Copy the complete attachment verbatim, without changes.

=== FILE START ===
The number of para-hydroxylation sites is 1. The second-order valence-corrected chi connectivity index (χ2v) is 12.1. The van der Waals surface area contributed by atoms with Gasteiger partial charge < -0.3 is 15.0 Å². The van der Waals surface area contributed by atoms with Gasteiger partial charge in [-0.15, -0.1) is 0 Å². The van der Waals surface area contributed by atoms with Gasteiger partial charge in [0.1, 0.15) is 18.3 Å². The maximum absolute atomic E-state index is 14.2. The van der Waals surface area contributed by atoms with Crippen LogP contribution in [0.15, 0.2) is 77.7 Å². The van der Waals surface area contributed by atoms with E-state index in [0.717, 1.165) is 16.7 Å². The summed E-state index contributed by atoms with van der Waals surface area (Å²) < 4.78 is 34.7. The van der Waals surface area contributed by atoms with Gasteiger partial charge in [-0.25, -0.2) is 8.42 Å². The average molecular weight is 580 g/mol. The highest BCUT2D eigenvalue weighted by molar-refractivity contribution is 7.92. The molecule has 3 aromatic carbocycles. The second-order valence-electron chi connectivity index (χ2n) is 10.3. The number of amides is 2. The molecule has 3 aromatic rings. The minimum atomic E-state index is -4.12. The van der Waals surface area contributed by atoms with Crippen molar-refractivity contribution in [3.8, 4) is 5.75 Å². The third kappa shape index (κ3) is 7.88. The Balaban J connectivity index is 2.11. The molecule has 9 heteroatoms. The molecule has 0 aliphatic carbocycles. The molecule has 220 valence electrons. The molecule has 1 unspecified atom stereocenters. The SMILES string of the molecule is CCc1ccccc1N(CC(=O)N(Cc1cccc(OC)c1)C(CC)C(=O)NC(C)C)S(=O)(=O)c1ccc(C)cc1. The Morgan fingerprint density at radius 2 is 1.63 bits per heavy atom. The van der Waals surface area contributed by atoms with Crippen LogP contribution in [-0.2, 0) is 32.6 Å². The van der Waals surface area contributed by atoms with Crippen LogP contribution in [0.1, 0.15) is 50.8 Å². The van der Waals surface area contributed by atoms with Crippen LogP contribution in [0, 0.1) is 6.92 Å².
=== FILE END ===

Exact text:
The number of para-hydroxylation sites is 1. The second-order valence-corrected chi connectivity index (χ2v) is 12.1. The van der Waals surface area contributed by atoms with Gasteiger partial charge < -0.3 is 15.0 Å². The van der Waals surface area contributed by atoms with Gasteiger partial charge in [-0.15, -0.1) is 0 Å². The van der Waals surface area contributed by atoms with Gasteiger partial charge in [0.1, 0.15) is 18.3 Å². The maximum absolute atomic E-state index is 14.2. The van der Waals surface area contributed by atoms with Crippen LogP contribution in [0.15, 0.2) is 77.7 Å². The van der Waals surface area contributed by atoms with E-state index in [0.717, 1.165) is 16.7 Å². The summed E-state index contributed by atoms with van der Waals surface area (Å²) < 4.78 is 34.7. The van der Waals surface area contributed by atoms with Gasteiger partial charge in [-0.25, -0.2) is 8.42 Å². The average molecular weight is 580 g/mol. The highest BCUT2D eigenvalue weighted by molar-refractivity contribution is 7.92. The molecule has 3 aromatic carbocycles. The second-order valence-electron chi connectivity index (χ2n) is 10.3. The number of amides is 2. The molecule has 3 aromatic rings. The minimum atomic E-state index is -4.12. The van der Waals surface area contributed by atoms with Crippen molar-refractivity contribution in [3.8, 4) is 5.75 Å². The third kappa shape index (κ3) is 7.88. The Balaban J connectivity index is 2.11. The molecule has 9 heteroatoms. The molecule has 0 aliphatic carbocycles. The molecule has 220 valence electrons. The molecule has 1 unspecified atom stereocenters. The SMILES string of the molecule is CCc1ccccc1N(CC(=O)N(Cc1cccc(OC)c1)C(CC)C(=O)NC(C)C)S(=O)(=O)c1ccc(C)cc1. The Morgan fingerprint density at radius 2 is 1.63 bits per heavy atom. The van der Waals surface area contributed by atoms with Crippen LogP contribution in [-0.2, 0) is 32.6 Å². The van der Waals surface area contributed by atoms with Crippen LogP contribution in [0.1, 0.15) is 50.8 Å². The van der Waals surface area contributed by atoms with Crippen LogP contribution in [0, 0.1) is 6.92 Å².